pavyedav | boredom and inherent curiosity, in one

Having Less Energy

A recent Technology Review column brought up the idea that venture capitalists are now veering back toward investing in smaller-scale, low-risk energy projects as opposed to the large, possibly revolutionary cleantech companies that require great initial capital and structure. Governments have also scaled back in their support for these companies that require large initial costs. 

This is a sad but somewhat expected trend. Venture capitalists, at the end of the day, pursue investments with the goal of making even more money. This has never changed. Social and moral responsibility has never been a duty of theirs, so why would it be surprising for them to return to their roots? Unfortunately, ours is a society in which success is heavily influenced by money, and this has been the foundation of our country since its beginning. I would be wrong to attempt to be some beacon of moral and social goodness, since obviously one of the most appealing qualities of entrepreneurship and technology is the possibility of “making it big”; but it is a bit demoralizing that even those who seem to have all the money in the world are not willing to take a bit of risk for good causes like clean energy. This is the problem with the investing side of the puzzle.

Another article a month ago highlighted how the Bay Area entrepreneurial scene has been rife with Groupon clones and the next fun iPhone application, and that basically the motive to change the world is no longer a particularly appealing thought, but making money in some shape or form still has its lure. I am a zealous supporter of cleantech investments and energy startups. In that industry, there is a desire to improve quality of life and to help the world in which we live, but there is so much startup cost involved that software always seems like the easier, risk-averse route. Since software programming will always require only a computer (and possibly some other things), cleantech startups and other hardware companies will have a very difficult time trying to persuade venture capitalists or the government to invest a great deal into their companies. Why go for the long bomb and risk a fourth down when you can run it up the gut for a few yards and the first? It will always be a difference in philosophy, and obviously whenever money is involved at such grand scales, we tend to be more conservative. Not only are VCs scared to invest money, but entrepreneurs themselves are scared to invest that much money and time into projects, since there are easier, quicker, and more conservative ways to pursue the dream of entrepreneurship.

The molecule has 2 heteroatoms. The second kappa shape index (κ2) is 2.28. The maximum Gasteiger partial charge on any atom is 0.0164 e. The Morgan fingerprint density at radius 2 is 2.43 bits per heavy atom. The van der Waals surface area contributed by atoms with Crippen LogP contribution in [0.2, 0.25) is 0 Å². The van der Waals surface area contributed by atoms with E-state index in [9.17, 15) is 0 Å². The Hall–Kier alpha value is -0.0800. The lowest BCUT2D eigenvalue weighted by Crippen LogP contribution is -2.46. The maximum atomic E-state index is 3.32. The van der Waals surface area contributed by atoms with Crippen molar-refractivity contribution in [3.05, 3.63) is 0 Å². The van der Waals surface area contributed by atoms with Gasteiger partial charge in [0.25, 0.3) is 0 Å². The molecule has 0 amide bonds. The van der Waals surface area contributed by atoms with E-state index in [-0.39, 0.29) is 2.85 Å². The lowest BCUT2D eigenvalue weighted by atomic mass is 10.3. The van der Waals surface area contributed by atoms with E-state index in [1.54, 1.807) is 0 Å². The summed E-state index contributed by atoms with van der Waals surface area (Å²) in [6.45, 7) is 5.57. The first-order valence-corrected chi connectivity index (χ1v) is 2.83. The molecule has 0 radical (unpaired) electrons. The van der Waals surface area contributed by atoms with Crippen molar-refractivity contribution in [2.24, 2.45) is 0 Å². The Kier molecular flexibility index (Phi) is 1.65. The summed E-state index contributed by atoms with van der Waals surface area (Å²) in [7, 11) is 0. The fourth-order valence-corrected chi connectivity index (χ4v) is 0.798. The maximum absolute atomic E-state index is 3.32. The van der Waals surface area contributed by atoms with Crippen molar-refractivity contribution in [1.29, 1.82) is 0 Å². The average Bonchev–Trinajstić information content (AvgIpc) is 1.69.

Again, it would be wrong of me to say that all investors and entrepreneurs should be pursuing ideas that can revolutionize the world, help the poor, etc. At the end of the day, you look out for yourself and your loved ones first, and then you start addressing more universal concerns.

I think policy changes will help. Obviously, our government is having quite a few financial problems right now, but one thing that should not be diminished is its support for cleantech startups. I’ll admit that I don’t know that much about cleantech or policy in general, but I think when the government mandates something, people/companies have to listen. Sure there will be uproar (as there was when fuel efficiencies of all cars needed to be at a particular level in a few years), but this is how change can be made when human nature simply is too risk-averse or insufficiently altruistic. There needs to be incentive or necessity for us to pursue growth in these fields, so the government can use its pull to provide that.

  • 16 August 2011
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